Cic. Tusc. 2, 20, 46.—Often with the acc. illud or id, as a correction: Tr. Specta quam arcte dormiunt. Th. Dormiunt? Tr. Illut quidem ut conivent volui dicere, I mean how they nod, Plaut. Most. 3, 2, 145: Py. Quid? bracchium? Ar. Illud dicere volui femur, id. Mil. 1, 1, 27:

    adduxi volui dicere,

    id. Ps. 2, 4, 21; id. Am. 1, 1, 233; 1, 1, 235; id. Cas. 2, 6, 14; id. Mil. 3, 2, 7; id. Ps. 3, 2, 54; id. Rud. 2, 4, 9.—
    f.
    To be going to: haec argumenta ego aedificiis dixi; nunc etiam volo docere ut homines aedium esse similes arbitremini, now I am going to show how, etc., Plaut. Most. 1, 2, 37: quando bene gessi rem, volo hic in fano supplicare, I am going to worship here, etc., id. Curc. 4, 2, 41:

    nunc quod relicuom restat volo persolvere,

    id. Cist. 1, 3, 40:

    sustine hoc, Penicule, exuvias facere quas vovi volo,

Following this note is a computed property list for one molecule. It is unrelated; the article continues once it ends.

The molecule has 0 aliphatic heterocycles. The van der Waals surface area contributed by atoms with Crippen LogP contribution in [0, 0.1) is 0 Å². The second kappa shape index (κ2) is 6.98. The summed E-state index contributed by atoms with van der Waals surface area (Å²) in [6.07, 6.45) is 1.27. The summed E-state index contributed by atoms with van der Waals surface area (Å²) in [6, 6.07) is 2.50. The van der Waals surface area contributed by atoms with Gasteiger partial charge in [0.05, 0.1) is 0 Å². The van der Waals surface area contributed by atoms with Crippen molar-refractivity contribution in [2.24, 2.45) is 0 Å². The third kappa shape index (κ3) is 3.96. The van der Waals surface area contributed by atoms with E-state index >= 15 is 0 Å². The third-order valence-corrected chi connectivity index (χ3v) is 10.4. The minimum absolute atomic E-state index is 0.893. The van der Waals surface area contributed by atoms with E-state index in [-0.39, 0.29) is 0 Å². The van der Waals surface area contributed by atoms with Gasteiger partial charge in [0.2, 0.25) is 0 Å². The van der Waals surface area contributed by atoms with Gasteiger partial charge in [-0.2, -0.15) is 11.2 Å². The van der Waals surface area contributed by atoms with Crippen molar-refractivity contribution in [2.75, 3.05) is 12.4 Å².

id. Men. 1, 3, 13:

    sinite me prospectare ne uspiam insidiae sint, consilium quod habere volumus,

    id. Mil. 3, 1, 3; id. As. 2, 2, 113; id. Cas. 4, 2, 3; id. Bacch. 1, 1, 61:

    si Prometheus, cum mortalibus ignem dividere vellet, ipse a vicinis carbunculos conrogaret, ridiculus videretur,

    Auct. Her. 4, 6, 9:

    ait se velle de illis HS. LXXX. cognoscere,

    Cic. Verr. 2, 2, 23, § 56:

    hinc se recipere cum vellent, rursus illi ex loco superiore nostros premebant,

    Caes. B. C. 1, 45. —
    g.
    To be about to, on the point of: quom mittere signum Volt, Enn. ap. Cic. Div. 1, 48, 107 (Ann. v. 88 Vahl.):

    quotiens ire volo foras, retines me, rogitas quo ego eam,

    Plaut. Men. 1, 2, 5:

    quae sese in ignem inicere voluit, prohibui,

    Ter. And. 1, 1, 113:

    si scires aspidem latere uspiam, et velle aliquem imprudentem super eam adsidere,

    Cic. Fin. 2, 18, 59; id. Div. 1, 52, 118:

    quod cum facere vellent, intervenit M. Manilius,

    id. Rep. 1, 12, 18:

    qui cum opem ferre vellet, nuntiatum sibi esse aliam classem ad Aegates insulas stare,

    Liv. 22, 56, 7:

    at Libys obstantes dum vult obvertere remos, In spatium resilire manus breve vidit,

    Ov. M. 3, 676; 1, 635: